First, what's the story of Ashes, Ashes?
Epidemics, floods, droughts--for sixteen-year-old Lucy, the end of the world came and went, taking 99% of the population with it. As the weather continues to rage out of control, and Sweepers clean the streets of plague victims, Lucy survives alone in the wilds of Central Park. But when she's rescued from a pack of hunting dogs by a mysterious boy named Aidan, she reluctantly realizes she can't continue on her own. She joins his band of survivors, yet, a new danger awaits her: the Sweepers are looking for her. There's something special about Lucy, and they will stop at nothing to have her.
How did you get published -- traditionally or independently? Recently or further in the past?
My first book, a middle-grade fantasy, came out in 2006 through a small indie publisher. Unfortunately there were financial troubles and the two sequels I wrote were never published. The idea for Ashes, Ashes came to me out of the blue during a very hot summer, and that book, a YA adventure, garnered me both an agent and a deal with Scholastic who published the book in 2011.
Is your book available in print format? How did your e-book come about?
Ashes, Ashes is available in both print and as an e-book. They came out simultaneously. Scholastic is at the forefront of new electronic media, as far as I am concerned.
What were your initial thoughts about e-publishing? Have those initial thoughts changed now that you’ve done it?
I was excited to know that my book was available in e-book format. I am still excited about it. A huge chunk of my sales have been electronic and although I personally love holding a thick, heavy book in my hands (I even love the way the paper and ink smell), there's no arguing with the fact that reading a book electronically is easy and fun.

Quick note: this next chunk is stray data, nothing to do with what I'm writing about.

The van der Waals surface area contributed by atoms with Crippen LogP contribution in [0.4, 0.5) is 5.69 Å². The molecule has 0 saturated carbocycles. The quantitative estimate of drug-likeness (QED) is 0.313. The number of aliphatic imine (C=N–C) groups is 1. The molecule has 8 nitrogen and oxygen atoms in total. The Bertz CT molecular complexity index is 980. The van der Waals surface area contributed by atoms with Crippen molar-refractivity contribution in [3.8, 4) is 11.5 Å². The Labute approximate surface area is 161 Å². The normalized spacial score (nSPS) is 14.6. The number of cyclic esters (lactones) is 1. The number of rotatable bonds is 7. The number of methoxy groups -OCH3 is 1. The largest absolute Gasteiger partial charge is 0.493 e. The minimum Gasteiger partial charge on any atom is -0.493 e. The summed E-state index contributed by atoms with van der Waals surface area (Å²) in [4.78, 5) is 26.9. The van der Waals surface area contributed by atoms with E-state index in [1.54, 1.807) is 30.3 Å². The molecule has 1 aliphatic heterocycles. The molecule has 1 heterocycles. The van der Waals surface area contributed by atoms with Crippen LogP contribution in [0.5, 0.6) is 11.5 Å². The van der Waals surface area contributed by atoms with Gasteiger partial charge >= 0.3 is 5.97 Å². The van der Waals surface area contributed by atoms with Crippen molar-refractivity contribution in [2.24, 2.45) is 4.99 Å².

As you got into e-publishing, has anything happened that you wouldn’t have predicted?
I guess I am pretty blown away by how many sales have been electronic, though I shouldn't be as most of my readers are pre-teen, teen and young adult and they are always quicker to embrace new technology.
Do you think e-publishing will eventually take over print publishing? Why or why not?
I think that e-publishing will probably eventually account for the majority of book sales but print books will be around for a while still. I can see a strong print market in particular for picture books, board books and art/coffee table books. And I think owning a print copy of a much-loved book can't be beat. I still have books in my library from my childhood. That being said though, the convenience of down-loading books, plus the cheaper price, and the ease in which readers can shop from the comfort of their homes all play a part in the rising popularity.
What is your target audience, and how do you believe the e-format works for that audience and serves their needs?
My target audience is pre-teen, teen and young adult and they absolutely the love e-format. It's instant gratification.
What top factors do you believe put your e-book where it is now?
Scholastic have a great Publicity team so I can't take credit for too much marketing but I do as many appearances and readings as I can. I also lead writing workshops for teens and pre-teens. I have blogged for almost 5 years and I continue to blog 4-6 times a month, and I have pages on Facebook and Twitter.. Also I rarely say 'no' to an interview.
Check this week's new Kids' E-Book Bestseller List for the latest on the greatest in e-format for children and YA!
And stop back on Wednesday when we'll hear from mega-award winning author Lois Lowry.